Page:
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In the wake of the presidential election, a number of cities and towns and college campuses have declared themselves sanctuary zones – places where people who are undocumented can feel safe, and secure that they won’t be picked up by police or turned in solely on the basis of their immigration status.

The idea of becoming a sanctuary campus is gaining ground at UNLV. There's a petition that some 700-plus faculty members have signed on to asking the administration to declare the campus a sanctuary zone.

Anita Revilla is one of the movers behind that petition. She's an associate professor and chair of Interdisciplinary, Gender and Ethnic Studies at UNLV.

“Once Donald Trump was elected, there was a real sense of fear, because much of his campaign was run targeting specific communities, and one of the biggest communities that was targeted was undocumented people in this country,” she told KNPR's State of Nevada. 

Revilla is hopeful that the administration will at least make UNLV a safe space, even if they don't declare the university a sanctuary zone. She points to another letter that UNLV president Len Jessup signed onto supporting students who are enrolled in the Deferred Action for Childhood Arrivals (DACA) program.

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“Our campuses should be sacred educational ground," she said, "Safe ground for our students to learn and to engage and to meet their goals.

In practical terms, Revilla hopes the university police agree not to work with the Department of Homeland Security for the purpose of finding undocumented students.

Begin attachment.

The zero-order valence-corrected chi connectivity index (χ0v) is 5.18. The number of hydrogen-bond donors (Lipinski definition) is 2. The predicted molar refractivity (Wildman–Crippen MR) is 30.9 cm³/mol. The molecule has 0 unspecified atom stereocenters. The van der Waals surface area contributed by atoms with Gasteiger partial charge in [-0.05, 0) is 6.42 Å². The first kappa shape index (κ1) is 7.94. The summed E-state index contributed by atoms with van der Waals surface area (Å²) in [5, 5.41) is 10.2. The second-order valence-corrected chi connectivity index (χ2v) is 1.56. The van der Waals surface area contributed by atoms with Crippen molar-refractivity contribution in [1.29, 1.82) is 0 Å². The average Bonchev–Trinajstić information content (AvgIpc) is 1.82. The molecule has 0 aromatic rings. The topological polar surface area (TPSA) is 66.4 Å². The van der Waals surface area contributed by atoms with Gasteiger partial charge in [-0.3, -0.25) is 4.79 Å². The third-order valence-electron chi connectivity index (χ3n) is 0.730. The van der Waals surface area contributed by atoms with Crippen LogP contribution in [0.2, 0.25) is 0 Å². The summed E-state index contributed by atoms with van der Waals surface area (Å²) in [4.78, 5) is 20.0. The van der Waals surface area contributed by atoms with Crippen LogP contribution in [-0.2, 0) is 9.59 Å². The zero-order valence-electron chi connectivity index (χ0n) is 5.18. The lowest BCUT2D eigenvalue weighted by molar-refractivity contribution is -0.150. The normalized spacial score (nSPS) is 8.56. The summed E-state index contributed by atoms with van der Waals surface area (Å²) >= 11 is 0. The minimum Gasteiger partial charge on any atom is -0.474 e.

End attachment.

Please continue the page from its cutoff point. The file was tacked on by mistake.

“We hope that it won’t come to that that our campus will be a space for immigration raids, but because of the general attitude of the public and even of the president elect, we’re worried that that might actually happen,” she said.

But, getting immigration information on students would be difficult, Revilla said. The university does not keep records of the citizenship status of its students. Revilla said when someone graduates from a Nevada high school and applies to go to UNLV they are considered Nevada residents. The application paperwork does not require people to declare their immigration status. 

Almost all of the college and university systems in California have declared their campuses to be sanctuary zones. Cal State Chancellor Timothy White told the LA Times last week, "Our police departments will not honor immigration hold requests... Our university police do not contact, detain, question or arrest individuals solely on the basis of being … a person that lacks documentation."

UNLV students have been protesting on campus in the wake of statements by a math professor that he will not protect students and does not support a sanctuary campus. He has since apologized for the remark

Guests

Anita Revilla, associate professor and chair of Interdisciplinary, Gender and Ethnic Studies, UNLV.

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